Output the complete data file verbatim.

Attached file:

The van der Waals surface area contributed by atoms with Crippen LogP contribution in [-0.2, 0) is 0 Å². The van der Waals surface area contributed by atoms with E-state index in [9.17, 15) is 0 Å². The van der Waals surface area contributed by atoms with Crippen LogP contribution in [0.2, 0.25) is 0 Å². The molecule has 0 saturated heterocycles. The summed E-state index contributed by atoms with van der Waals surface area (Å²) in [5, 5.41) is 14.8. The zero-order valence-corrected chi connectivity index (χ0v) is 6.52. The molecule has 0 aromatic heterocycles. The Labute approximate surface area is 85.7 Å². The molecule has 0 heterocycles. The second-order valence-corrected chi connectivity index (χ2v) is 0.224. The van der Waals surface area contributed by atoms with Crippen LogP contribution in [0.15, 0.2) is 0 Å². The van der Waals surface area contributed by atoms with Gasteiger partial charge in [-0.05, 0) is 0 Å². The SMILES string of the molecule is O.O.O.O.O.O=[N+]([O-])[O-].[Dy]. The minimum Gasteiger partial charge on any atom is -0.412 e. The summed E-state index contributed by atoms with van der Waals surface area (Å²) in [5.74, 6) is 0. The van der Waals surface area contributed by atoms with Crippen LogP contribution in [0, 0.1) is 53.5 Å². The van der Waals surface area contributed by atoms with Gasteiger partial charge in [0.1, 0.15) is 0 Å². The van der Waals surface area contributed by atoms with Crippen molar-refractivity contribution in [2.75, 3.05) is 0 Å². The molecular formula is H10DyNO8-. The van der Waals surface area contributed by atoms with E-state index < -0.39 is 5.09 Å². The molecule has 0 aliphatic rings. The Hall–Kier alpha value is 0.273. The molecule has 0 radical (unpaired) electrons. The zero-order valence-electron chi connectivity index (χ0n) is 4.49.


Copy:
The van der Waals surface area contributed by atoms with Crippen LogP contribution in [-0.2, 0) is 0 Å². The van der Waals surface area contributed by atoms with E-state index in [9.17, 15) is 0 Å². The van der Waals surface area contributed by atoms with Crippen LogP contribution in [0.2, 0.25) is 0 Å². The molecule has 0 saturated heterocycles. The summed E-state index contributed by atoms with van der Waals surface area (Å²) in [5, 5.41) is 14.8. The zero-order valence-corrected chi connectivity index (χ0v) is 6.52. The molecule has 0 aromatic heterocycles. The Labute approximate surface area is 85.7 Å². The molecule has 0 heterocycles. The second-order valence-corrected chi connectivity index (χ2v) is 0.224. The van der Waals surface area contributed by atoms with Crippen LogP contribution in [0.15, 0.2) is 0 Å². The van der Waals surface area contributed by atoms with Gasteiger partial charge in [-0.05, 0) is 0 Å². The SMILES string of the molecule is O.O.O.O.O.O=[N+]([O-])[O-].[Dy]. The minimum Gasteiger partial charge on any atom is -0.412 e. The summed E-state index contributed by atoms with van der Waals surface area (Å²) in [5.74, 6) is 0. The van der Waals surface area contributed by atoms with Crippen LogP contribution in [0, 0.1) is 53.5 Å². The van der Waals surface area contributed by atoms with Gasteiger partial charge in [0.1, 0.15) is 0 Å². The van der Waals surface area contributed by atoms with Crippen molar-refractivity contribution in [2.75, 3.05) is 0 Å². The molecular formula is H10DyNO8-. The van der Waals surface area contributed by atoms with E-state index < -0.39 is 5.09 Å². The molecule has 0 aliphatic rings. The Hall–Kier alpha value is 0.273. The molecule has 0 radical (unpaired) electrons. The zero-order valence-electron chi connectivity index (χ0n) is 4.49.